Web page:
My friend Paul Taylor and I organized a topical session on sclerobionts and mass extinctions, and we have the honor of ending the meeting this afternoon. With generous support from the Paleontological Society, we’ve brought in an international team of paleontologists who specialize in hard-substrate marine organisms, including Michał Zatoń of Poland, Silvio Casadio of Argentina, and Liz Harper of England. Our students Megan Innis and Caroline Sogot are participating as well. The audience may be the speakers themselves, but it will be enthusiastic. (Too bad we won’t get even a small fraction of the attention the pseudoscientific and embarrassing talk on the “Triassic kraken” received earlier in the meeting.)

I’ve started this entry with the first slide of the first talk, and ended it with our conclusions. We hope we’ve at least planted the seeds of a new topic in extinction studies. We’ve certainly had fun getting this diverse group of scientists together in one room.

And yes, we are also dreaming of that flight home!

Posters Round Two at GSA – Minneapolis

October 11th, 2011

 

Sarah Appleton presents her research in Glacier Bay National Park and Preserve. Her IS topic Tree-Ring Dating of the Glacial History of Wachusett Inlet, Glacier Bay was part of a special session honoring Dr. David Michaelson (U. Wisconsin – Madison) a long time worker in Glacier Bay.

Andrew Collins presents his work on The Use of Geophotography as a Permanent Resource in Higher Education - this is a collaborative project that Andrew is doing with Drs. Judge and Wiles and The College of Wooster librarians – Marsha Bansberg and Jessica Clemons. The database has gone live and can be found here. In the future all those trips to Spangler and other field sites around Wooster will be archived at this site. If alumni have some photos in their collection they would like to contribute to the effort, that would be greatly appreciated.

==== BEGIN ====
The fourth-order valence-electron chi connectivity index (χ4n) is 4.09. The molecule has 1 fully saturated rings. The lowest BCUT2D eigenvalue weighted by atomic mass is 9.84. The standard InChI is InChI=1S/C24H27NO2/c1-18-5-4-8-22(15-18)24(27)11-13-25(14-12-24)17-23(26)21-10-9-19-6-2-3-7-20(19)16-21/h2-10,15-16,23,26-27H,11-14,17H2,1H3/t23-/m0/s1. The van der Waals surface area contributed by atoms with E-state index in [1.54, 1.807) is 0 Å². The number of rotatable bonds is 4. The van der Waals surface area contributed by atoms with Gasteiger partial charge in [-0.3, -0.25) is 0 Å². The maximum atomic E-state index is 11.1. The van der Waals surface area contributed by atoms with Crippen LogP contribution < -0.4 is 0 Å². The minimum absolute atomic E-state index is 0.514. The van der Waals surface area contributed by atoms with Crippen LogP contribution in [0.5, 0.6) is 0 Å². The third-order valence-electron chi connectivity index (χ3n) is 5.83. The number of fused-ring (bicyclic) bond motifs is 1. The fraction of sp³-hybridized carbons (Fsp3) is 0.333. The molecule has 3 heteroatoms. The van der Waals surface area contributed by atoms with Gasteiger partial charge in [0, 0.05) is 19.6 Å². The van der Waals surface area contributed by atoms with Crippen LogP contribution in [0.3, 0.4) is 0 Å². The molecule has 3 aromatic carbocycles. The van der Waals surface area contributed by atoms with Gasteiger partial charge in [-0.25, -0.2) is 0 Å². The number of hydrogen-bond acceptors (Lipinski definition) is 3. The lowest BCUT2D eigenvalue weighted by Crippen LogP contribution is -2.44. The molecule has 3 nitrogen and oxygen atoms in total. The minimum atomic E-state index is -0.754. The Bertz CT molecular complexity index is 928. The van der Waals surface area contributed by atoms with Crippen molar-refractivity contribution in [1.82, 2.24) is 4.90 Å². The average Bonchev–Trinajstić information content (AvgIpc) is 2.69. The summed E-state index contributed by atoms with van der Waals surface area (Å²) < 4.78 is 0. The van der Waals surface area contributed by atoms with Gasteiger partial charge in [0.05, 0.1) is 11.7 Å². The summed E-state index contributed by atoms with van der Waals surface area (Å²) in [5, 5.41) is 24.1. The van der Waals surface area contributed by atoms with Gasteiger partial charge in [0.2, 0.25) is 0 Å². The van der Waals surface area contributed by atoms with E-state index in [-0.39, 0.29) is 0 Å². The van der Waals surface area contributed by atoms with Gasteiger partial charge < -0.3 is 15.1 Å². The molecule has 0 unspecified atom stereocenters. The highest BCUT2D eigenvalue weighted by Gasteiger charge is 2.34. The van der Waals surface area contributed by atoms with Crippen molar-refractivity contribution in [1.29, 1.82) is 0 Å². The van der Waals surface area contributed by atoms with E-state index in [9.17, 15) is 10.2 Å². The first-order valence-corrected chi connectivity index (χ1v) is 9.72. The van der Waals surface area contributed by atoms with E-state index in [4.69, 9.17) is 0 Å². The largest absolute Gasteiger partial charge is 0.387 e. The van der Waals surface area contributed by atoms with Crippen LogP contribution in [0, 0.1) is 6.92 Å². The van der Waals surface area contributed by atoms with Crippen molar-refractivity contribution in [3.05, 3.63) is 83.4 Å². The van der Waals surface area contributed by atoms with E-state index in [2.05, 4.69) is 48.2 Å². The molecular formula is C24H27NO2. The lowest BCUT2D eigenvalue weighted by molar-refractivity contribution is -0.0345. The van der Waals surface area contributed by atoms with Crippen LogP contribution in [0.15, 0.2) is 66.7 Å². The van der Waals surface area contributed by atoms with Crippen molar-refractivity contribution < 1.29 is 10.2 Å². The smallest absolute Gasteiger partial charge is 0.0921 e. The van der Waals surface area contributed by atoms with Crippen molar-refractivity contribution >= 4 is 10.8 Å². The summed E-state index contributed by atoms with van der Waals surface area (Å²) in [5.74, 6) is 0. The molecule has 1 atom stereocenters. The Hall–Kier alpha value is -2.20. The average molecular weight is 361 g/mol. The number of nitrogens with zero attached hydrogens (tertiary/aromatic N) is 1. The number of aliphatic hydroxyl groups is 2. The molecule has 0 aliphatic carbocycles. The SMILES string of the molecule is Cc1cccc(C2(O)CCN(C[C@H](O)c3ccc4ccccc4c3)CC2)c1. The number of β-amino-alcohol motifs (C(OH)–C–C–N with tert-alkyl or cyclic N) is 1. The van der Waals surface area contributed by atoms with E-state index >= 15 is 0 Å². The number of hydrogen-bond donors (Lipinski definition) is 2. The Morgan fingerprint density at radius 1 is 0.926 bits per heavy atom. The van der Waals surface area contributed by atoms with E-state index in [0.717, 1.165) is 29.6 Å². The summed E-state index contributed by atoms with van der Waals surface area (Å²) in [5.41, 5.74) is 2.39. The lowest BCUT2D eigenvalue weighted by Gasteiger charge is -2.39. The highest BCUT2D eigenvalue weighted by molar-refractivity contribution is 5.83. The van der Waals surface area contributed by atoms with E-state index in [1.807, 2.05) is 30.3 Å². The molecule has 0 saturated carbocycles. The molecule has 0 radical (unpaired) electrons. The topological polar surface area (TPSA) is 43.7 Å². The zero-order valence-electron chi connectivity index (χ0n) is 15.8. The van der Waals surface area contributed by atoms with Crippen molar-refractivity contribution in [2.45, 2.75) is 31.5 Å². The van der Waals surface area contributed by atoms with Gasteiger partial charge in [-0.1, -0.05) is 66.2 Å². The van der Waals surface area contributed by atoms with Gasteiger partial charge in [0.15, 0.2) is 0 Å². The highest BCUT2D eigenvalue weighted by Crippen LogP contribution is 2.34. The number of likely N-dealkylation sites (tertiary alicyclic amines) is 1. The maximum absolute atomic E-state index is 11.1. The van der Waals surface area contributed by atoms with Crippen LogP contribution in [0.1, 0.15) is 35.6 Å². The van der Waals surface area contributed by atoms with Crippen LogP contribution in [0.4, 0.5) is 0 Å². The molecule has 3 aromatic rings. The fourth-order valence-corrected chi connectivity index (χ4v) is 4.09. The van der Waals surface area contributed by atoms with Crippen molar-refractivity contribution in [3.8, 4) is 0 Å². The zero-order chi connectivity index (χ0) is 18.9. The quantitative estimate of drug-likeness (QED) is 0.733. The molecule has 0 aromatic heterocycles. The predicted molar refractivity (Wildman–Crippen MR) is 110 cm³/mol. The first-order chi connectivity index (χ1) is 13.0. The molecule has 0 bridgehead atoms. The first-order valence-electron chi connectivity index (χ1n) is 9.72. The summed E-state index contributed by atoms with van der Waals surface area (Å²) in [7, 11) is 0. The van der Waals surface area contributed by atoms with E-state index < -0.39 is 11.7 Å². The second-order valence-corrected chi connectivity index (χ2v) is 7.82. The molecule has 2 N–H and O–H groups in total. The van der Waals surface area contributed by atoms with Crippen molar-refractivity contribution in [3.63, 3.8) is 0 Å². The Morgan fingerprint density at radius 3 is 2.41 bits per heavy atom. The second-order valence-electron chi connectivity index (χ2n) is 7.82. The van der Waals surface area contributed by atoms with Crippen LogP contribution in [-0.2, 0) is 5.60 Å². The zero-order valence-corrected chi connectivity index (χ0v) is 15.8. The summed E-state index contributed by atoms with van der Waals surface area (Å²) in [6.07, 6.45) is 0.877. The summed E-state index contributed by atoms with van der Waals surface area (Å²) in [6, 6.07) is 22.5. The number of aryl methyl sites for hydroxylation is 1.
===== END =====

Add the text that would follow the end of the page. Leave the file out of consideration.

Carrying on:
Lindsey Bowman presented her geochemical data to the geologists. He poster describes results of her ongoing IS work with Dr. Meagen Pollock in Iceland. Her poster is entitled: Geochemical and Field Relationships of Pillow and Dike Units in a Subglacial Pillow Ridge, Undirhlithar, Southwest Iceland.

Dr. Shelley Judge leads a lively discussion of her work summarizing 65 Years of Pedagogical Scaffolding and Sequencing in the Sanpete Valley of Central Utah – although it sounds like a series of structural geology terms, Dr. Judge’s poster was about assessment. In addition to being a leader in the field of structural geology, Dr. Judge is a leader in learning assessment, which makes her Chair very happy.

 

Wooster Geology Alumni Gather at the 2011 Geological Society of America Annual Meeting

October 10th, 2011

MINNEAPOLIS, MINNESOTA–It is a tradition that Wooster geology alumni, faculty, students and friends gather at the Geological Society of America meeting on Monday evening. Twenty-three of us were there tonight, although we never seem to get everyone in the same place at the same time for the photograph. It’s interesting how we actually talk very little about past Wooster experiences. Most of the time we’re comparing notes about our current projects and planning when we will see each other again. That and apologizing for missing each other’s talks!

First Wooster student presentations: The Estonia team

October 9th, 2011

MINNEAPOLIS, MINNESOTA–The first Wooster students presented today at the Geological Society of America annual meeting. Above is Nick Fedorchuk who talked about his work in Estonia studying the Wenlock-Ludlow boundary on Saaremaa Island and its implication for Silurian stratigraphy and depositional environments in Baltica.